Ingrid Laubrock: The Last Quiet Place

★★★★

Inspired by the Pulitzer-prizewinning writings of environmental journalist Elizabeth Kolbert, much-lauded German saxophonist/composer Ingrid Laubrock composed most of the music for The Last Quiet Place in solitude and outdoors – but if she was feeling that the imagination might be the last quiet place as humankind noisily erodes a fragile natural world outside, this powerful album confirms she wasn’t intending a music of tranquil withdrawal. Laubrock’s ever-expanding compositional vision forms a genre-fluid super-sextet here, all six members capable of shifting seamlessly between free-jazz, avant-rock, and delicate classical-strings textures.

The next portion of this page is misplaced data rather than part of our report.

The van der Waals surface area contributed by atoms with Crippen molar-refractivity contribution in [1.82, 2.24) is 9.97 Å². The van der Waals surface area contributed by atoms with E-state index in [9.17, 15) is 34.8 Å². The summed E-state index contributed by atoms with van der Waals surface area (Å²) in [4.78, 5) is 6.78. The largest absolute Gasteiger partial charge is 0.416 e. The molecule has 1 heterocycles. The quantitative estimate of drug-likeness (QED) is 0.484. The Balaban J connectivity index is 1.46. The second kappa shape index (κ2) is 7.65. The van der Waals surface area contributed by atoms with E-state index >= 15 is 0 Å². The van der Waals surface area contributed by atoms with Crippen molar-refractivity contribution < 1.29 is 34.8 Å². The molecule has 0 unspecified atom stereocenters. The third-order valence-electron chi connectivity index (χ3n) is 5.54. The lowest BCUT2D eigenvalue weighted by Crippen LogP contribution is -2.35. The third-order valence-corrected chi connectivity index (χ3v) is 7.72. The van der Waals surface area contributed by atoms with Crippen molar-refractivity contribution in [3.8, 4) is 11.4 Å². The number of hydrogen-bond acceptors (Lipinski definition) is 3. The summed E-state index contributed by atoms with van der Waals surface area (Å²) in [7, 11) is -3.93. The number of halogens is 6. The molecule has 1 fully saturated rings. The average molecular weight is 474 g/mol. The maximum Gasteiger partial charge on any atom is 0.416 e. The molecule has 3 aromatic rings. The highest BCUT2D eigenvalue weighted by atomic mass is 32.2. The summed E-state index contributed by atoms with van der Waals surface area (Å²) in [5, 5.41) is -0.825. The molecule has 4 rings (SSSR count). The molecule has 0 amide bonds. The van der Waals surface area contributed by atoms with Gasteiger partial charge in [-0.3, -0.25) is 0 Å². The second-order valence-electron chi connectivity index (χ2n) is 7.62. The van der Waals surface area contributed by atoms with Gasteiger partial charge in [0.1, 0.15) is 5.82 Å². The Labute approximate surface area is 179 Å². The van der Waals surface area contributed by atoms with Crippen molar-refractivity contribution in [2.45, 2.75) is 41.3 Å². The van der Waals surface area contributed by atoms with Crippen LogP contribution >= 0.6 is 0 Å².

The subtly-structured, jazz/classical ‘Anticipation’ epitomises the album’s broad palette, opening with soft arco-strings sighs against lustrous guitar chords, passing through an agile free-jazz dialogue between Laubrock’s circuitous tenor improv and Michael Formanek’s shadowing bass flutters, and ending on close-written interplay between melodic exclamations and long-tone harmonies. ‘Grammy Season’ is a terrific outburst of jostling free-jazz, and the title track a soft-strummed guitar groove from the orchestrally-resourceful Brandon Seabrook that becomes a swaying reverie with Tom Rainey’s unobtrusive percussion beneath and Laubrock’s airborne soprano lines above. ‘Afterglow’ is a slow tenor/drums conversation wrapped in warm strings harmonies, and the long ‘Chant II’ – one of a series inspired by speech patterns that Laubrock and Rainey recorded as a duo on 2018’s Utter – swaps buzzing abstract-strings flurries, rugged tenor-led ensemble surges, bleepy guitar passages, and a stealthy film-noirish finale. Laubrock’s openness to so many contemporary sounds at once seems to have hit a new level.

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